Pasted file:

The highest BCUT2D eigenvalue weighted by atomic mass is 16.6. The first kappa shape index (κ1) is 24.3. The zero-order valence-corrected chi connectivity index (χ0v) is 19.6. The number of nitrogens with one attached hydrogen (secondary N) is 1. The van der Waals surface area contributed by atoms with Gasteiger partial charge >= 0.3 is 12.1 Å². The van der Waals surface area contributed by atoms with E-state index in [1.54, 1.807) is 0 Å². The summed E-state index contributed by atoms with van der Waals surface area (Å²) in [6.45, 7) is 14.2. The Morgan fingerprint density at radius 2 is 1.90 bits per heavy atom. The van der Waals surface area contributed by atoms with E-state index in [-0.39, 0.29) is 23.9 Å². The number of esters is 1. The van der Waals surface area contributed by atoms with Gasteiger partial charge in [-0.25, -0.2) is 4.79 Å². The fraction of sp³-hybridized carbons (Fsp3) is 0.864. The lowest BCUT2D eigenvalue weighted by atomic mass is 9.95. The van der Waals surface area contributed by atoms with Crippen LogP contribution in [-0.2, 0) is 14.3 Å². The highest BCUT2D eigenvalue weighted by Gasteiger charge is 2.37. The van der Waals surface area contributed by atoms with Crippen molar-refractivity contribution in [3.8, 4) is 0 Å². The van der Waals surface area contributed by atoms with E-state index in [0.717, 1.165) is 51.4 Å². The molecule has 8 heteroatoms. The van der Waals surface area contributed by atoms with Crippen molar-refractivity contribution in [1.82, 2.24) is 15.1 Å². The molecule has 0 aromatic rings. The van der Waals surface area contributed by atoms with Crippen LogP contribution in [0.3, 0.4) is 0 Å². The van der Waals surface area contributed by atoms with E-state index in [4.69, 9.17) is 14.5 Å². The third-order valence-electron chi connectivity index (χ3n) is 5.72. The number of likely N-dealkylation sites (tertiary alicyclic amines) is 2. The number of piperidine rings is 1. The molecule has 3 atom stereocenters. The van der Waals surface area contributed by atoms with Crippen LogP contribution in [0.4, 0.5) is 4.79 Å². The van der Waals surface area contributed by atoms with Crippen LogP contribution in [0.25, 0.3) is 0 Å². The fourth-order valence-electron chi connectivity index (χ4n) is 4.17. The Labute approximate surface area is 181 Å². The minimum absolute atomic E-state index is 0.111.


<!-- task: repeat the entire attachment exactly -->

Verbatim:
The highest BCUT2D eigenvalue weighted by atomic mass is 16.6. The first kappa shape index (κ1) is 24.3. The zero-order valence-corrected chi connectivity index (χ0v) is 19.6. The number of nitrogens with one attached hydrogen (secondary N) is 1. The van der Waals surface area contributed by atoms with Gasteiger partial charge >= 0.3 is 12.1 Å². The van der Waals surface area contributed by atoms with E-state index in [1.54, 1.807) is 0 Å². The summed E-state index contributed by atoms with van der Waals surface area (Å²) in [6.45, 7) is 14.2. The Morgan fingerprint density at radius 2 is 1.90 bits per heavy atom. The van der Waals surface area contributed by atoms with E-state index in [-0.39, 0.29) is 23.9 Å². The number of esters is 1. The van der Waals surface area contributed by atoms with Gasteiger partial charge in [-0.25, -0.2) is 4.79 Å². The fraction of sp³-hybridized carbons (Fsp3) is 0.864. The lowest BCUT2D eigenvalue weighted by atomic mass is 9.95. The van der Waals surface area contributed by atoms with Crippen LogP contribution in [-0.2, 0) is 14.3 Å². The highest BCUT2D eigenvalue weighted by Gasteiger charge is 2.37. The van der Waals surface area contributed by atoms with Crippen molar-refractivity contribution in [3.8, 4) is 0 Å². The van der Waals surface area contributed by atoms with E-state index in [0.717, 1.165) is 51.4 Å². The molecule has 8 heteroatoms. The van der Waals surface area contributed by atoms with Crippen molar-refractivity contribution in [1.82, 2.24) is 15.1 Å². The molecule has 0 aromatic rings. The van der Waals surface area contributed by atoms with Crippen LogP contribution in [0.3, 0.4) is 0 Å². The van der Waals surface area contributed by atoms with E-state index in [4.69, 9.17) is 14.5 Å². The third-order valence-electron chi connectivity index (χ3n) is 5.72. The number of likely N-dealkylation sites (tertiary alicyclic amines) is 2. The number of piperidine rings is 1. The molecule has 3 atom stereocenters. The van der Waals surface area contributed by atoms with Crippen LogP contribution in [0.4, 0.5) is 4.79 Å². The van der Waals surface area contributed by atoms with Crippen LogP contribution in [0.25, 0.3) is 0 Å². The fourth-order valence-electron chi connectivity index (χ4n) is 4.17. The Labute approximate surface area is 181 Å². The minimum absolute atomic E-state index is 0.111.